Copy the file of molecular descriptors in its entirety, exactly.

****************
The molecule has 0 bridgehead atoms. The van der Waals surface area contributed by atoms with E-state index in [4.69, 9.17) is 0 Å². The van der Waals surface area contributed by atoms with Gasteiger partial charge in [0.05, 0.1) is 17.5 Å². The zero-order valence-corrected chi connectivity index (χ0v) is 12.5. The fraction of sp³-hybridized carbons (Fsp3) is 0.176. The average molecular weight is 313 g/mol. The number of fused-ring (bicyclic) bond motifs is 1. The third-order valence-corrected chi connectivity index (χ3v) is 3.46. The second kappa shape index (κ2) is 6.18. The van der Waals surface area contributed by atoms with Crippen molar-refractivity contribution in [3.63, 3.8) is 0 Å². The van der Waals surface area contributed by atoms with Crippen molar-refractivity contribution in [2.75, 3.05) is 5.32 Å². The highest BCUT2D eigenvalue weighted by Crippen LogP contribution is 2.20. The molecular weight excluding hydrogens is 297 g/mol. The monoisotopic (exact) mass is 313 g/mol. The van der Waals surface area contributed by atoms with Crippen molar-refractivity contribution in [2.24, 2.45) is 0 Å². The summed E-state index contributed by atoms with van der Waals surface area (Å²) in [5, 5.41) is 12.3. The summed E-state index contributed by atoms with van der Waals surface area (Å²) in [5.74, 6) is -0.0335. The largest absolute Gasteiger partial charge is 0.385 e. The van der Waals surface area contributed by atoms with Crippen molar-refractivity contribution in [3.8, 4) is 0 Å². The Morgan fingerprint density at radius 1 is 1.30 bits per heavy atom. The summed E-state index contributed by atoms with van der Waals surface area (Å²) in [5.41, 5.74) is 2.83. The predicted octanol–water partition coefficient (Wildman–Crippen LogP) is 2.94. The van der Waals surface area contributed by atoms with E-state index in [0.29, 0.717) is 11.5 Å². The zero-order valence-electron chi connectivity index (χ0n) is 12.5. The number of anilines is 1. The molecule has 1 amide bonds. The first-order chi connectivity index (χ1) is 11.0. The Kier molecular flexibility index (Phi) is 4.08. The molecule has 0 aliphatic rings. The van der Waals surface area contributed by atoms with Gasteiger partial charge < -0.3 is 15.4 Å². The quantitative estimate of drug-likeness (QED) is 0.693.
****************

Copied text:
The molecule has 0 bridgehead atoms. The van der Waals surface area contributed by atoms with E-state index in [4.69, 9.17) is 0 Å². The van der Waals surface area contributed by atoms with Gasteiger partial charge in [0.05, 0.1) is 17.5 Å². The zero-order valence-corrected chi connectivity index (χ0v) is 12.5. The fraction of sp³-hybridized carbons (Fsp3) is 0.176. The average molecular weight is 313 g/mol. The number of fused-ring (bicyclic) bond motifs is 1. The third-order valence-corrected chi connectivity index (χ3v) is 3.46. The second kappa shape index (κ2) is 6.18. The van der Waals surface area contributed by atoms with Crippen molar-refractivity contribution in [3.63, 3.8) is 0 Å². The van der Waals surface area contributed by atoms with Crippen molar-refractivity contribution in [2.75, 3.05) is 5.32 Å². The highest BCUT2D eigenvalue weighted by Crippen LogP contribution is 2.20. The molecular weight excluding hydrogens is 297 g/mol. The monoisotopic (exact) mass is 313 g/mol. The van der Waals surface area contributed by atoms with Crippen molar-refractivity contribution in [2.24, 2.45) is 0 Å². The summed E-state index contributed by atoms with van der Waals surface area (Å²) in [5, 5.41) is 12.3. The summed E-state index contributed by atoms with van der Waals surface area (Å²) in [5.74, 6) is -0.0335. The largest absolute Gasteiger partial charge is 0.385 e. The van der Waals surface area contributed by atoms with Crippen molar-refractivity contribution in [3.8, 4) is 0 Å². The Morgan fingerprint density at radius 1 is 1.30 bits per heavy atom. The summed E-state index contributed by atoms with van der Waals surface area (Å²) in [5.41, 5.74) is 2.83. The predicted octanol–water partition coefficient (Wildman–Crippen LogP) is 2.94. The van der Waals surface area contributed by atoms with E-state index in [0.29, 0.717) is 11.5 Å². The zero-order valence-electron chi connectivity index (χ0n) is 12.5. The number of anilines is 1. The molecule has 1 amide bonds. The first-order chi connectivity index (χ1) is 11.0. The Kier molecular flexibility index (Phi) is 4.08. The molecule has 0 aliphatic rings. The van der Waals surface area contributed by atoms with Gasteiger partial charge < -0.3 is 15.4 Å². The quantitative estimate of drug-likeness (QED) is 0.693.